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November 5, 2012 (Richmond Times-Dispatch)

Battlegrounds Va., Fla. lead in citizens who can’t vote

Presidential battleground states Florida and Virginia lead the nation with the most citizens with felony conviction who are not allowed to vote.

A recent study by the Sentencing Project, State-Level Estimates of Felon Disenfranchisement in the United States, 2010, shows an estimated three out of four of the nation's 2.6 million citizens without the franchise live in the two states. Florida leads the nation with 1.54 million, and Virginia is second with 351,942. These disenfranchised citizens have completed their prison sentences, parole and probation terms, but cannot vote.

"That's an awful lot of potential votes," said Larry Sabato, a political analyst at the University of Virginia. "Most people will be stunned to learn the total is so high."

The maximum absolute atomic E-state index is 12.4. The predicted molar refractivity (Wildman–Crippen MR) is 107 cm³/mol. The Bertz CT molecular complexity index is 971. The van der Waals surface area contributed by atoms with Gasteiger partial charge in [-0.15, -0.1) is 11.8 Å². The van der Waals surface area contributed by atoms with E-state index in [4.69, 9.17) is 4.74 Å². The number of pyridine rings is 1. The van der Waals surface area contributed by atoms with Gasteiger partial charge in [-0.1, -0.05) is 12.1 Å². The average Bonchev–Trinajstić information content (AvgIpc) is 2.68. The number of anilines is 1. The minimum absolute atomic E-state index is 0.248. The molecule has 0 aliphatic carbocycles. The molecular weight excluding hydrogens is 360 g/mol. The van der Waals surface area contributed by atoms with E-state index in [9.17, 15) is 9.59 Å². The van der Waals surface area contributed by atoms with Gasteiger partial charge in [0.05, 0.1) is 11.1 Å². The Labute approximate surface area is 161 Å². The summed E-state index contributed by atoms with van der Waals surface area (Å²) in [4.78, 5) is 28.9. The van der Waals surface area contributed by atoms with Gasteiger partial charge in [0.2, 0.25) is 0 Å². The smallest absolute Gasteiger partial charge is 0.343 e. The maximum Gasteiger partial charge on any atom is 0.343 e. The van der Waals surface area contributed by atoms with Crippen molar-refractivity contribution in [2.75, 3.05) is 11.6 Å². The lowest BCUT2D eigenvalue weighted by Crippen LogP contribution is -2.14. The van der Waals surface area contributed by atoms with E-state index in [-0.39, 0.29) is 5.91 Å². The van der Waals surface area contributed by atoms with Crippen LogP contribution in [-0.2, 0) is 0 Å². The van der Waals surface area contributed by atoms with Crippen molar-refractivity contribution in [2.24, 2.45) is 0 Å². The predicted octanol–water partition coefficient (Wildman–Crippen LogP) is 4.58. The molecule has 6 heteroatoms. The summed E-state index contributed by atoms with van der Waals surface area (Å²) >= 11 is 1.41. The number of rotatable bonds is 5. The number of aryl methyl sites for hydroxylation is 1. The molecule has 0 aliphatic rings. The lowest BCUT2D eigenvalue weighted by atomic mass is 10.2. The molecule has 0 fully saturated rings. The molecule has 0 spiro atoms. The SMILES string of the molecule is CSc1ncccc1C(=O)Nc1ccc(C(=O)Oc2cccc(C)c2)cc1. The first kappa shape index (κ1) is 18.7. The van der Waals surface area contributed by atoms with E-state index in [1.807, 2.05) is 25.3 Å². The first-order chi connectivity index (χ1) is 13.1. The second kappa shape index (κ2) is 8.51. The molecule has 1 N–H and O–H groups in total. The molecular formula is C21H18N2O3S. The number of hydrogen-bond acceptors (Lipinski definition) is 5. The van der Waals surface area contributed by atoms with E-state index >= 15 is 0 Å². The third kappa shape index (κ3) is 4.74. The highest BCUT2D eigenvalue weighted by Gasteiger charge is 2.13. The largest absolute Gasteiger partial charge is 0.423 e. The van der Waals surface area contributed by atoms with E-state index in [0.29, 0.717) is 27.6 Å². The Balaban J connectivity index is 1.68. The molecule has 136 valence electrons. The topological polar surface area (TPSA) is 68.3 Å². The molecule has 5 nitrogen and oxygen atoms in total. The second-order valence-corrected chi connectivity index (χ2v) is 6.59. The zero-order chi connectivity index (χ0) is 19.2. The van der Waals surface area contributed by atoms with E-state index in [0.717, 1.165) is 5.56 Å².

The report by the Sentencing Project estimated that in 2010, one in every 40 adults in the U.S. —one of every 13 African-Americans of voting age — was disenfranchised because of a felony records.

Virginia's estimated felony disenfranchisement rate of 7.34 percent was exceeded only by Florida, at 10.42 percent; Mississippi at 8.27 percent; and Kentucky at 7.35.

In Virginia in 2010, one in five adult African-Americans was without voting rights, the third-highest rate in the U.S. behind only Florida, at 23 percent, and Kentucky, at 22 percent.

Issue Area(s): Sentencing Policy, Incarceration, Racial Disparity, Felony Disenfranchisement